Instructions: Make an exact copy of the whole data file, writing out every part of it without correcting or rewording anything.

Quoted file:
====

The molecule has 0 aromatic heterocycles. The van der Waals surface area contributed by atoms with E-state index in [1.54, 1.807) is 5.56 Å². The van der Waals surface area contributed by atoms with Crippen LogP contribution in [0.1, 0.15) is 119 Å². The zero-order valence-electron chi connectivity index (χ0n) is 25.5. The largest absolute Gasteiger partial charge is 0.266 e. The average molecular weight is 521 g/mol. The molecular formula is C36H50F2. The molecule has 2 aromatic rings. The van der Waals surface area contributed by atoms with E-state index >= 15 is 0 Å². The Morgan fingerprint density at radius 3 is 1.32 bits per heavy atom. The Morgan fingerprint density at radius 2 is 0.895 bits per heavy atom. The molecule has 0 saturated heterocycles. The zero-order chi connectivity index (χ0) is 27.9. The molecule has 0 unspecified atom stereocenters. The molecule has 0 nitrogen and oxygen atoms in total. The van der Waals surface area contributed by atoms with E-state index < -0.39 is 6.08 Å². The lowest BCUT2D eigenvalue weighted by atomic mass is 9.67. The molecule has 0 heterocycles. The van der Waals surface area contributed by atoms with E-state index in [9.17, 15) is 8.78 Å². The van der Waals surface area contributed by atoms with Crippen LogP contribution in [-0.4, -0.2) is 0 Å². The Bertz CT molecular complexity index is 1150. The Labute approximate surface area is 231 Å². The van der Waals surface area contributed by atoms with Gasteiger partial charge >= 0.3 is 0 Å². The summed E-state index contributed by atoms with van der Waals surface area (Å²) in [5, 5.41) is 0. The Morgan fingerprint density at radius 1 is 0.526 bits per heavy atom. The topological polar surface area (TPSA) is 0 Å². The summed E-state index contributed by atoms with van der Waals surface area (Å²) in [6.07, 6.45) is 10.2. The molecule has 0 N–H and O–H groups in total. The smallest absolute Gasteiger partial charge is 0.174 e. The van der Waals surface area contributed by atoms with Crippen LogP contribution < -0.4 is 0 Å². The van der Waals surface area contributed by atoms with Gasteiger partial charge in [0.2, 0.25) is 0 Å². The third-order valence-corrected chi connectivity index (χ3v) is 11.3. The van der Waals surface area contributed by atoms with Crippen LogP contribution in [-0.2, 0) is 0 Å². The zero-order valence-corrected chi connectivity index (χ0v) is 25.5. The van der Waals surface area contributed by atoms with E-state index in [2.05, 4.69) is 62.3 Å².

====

The molecule has 0 aromatic heterocycles. The van der Waals surface area contributed by atoms with E-state index in [1.54, 1.807) is 5.56 Å². The van der Waals surface area contributed by atoms with Crippen LogP contribution in [0.1, 0.15) is 119 Å². The zero-order valence-electron chi connectivity index (χ0n) is 25.5. The largest absolute Gasteiger partial charge is 0.266 e. The average molecular weight is 521 g/mol. The molecular formula is C36H50F2. The molecule has 2 aromatic rings. The van der Waals surface area contributed by atoms with E-state index >= 15 is 0 Å². The Morgan fingerprint density at radius 3 is 1.32 bits per heavy atom. The Morgan fingerprint density at radius 2 is 0.895 bits per heavy atom. The molecule has 0 saturated heterocycles. The zero-order chi connectivity index (χ0) is 27.9. The molecule has 0 unspecified atom stereocenters. The molecule has 0 nitrogen and oxygen atoms in total. The van der Waals surface area contributed by atoms with E-state index < -0.39 is 6.08 Å². The lowest BCUT2D eigenvalue weighted by atomic mass is 9.67. The molecule has 0 heterocycles. The van der Waals surface area contributed by atoms with E-state index in [9.17, 15) is 8.78 Å². The van der Waals surface area contributed by atoms with Crippen LogP contribution in [-0.4, -0.2) is 0 Å². The Bertz CT molecular complexity index is 1150. The Labute approximate surface area is 231 Å². The van der Waals surface area contributed by atoms with Gasteiger partial charge >= 0.3 is 0 Å². The summed E-state index contributed by atoms with van der Waals surface area (Å²) in [5, 5.41) is 0. The Morgan fingerprint density at radius 1 is 0.526 bits per heavy atom. The topological polar surface area (TPSA) is 0 Å². The summed E-state index contributed by atoms with van der Waals surface area (Å²) in [6.07, 6.45) is 10.2. The molecule has 0 N–H and O–H groups in total. The smallest absolute Gasteiger partial charge is 0.174 e. The van der Waals surface area contributed by atoms with Crippen LogP contribution < -0.4 is 0 Å². The van der Waals surface area contributed by atoms with Gasteiger partial charge in [0.2, 0.25) is 0 Å². The third-order valence-corrected chi connectivity index (χ3v) is 11.3. The van der Waals surface area contributed by atoms with Crippen LogP contribution in [-0.2, 0) is 0 Å². The zero-order valence-corrected chi connectivity index (χ0v) is 25.5. The van der Waals surface area contributed by atoms with E-state index in [2.05, 4.69) is 62.3 Å².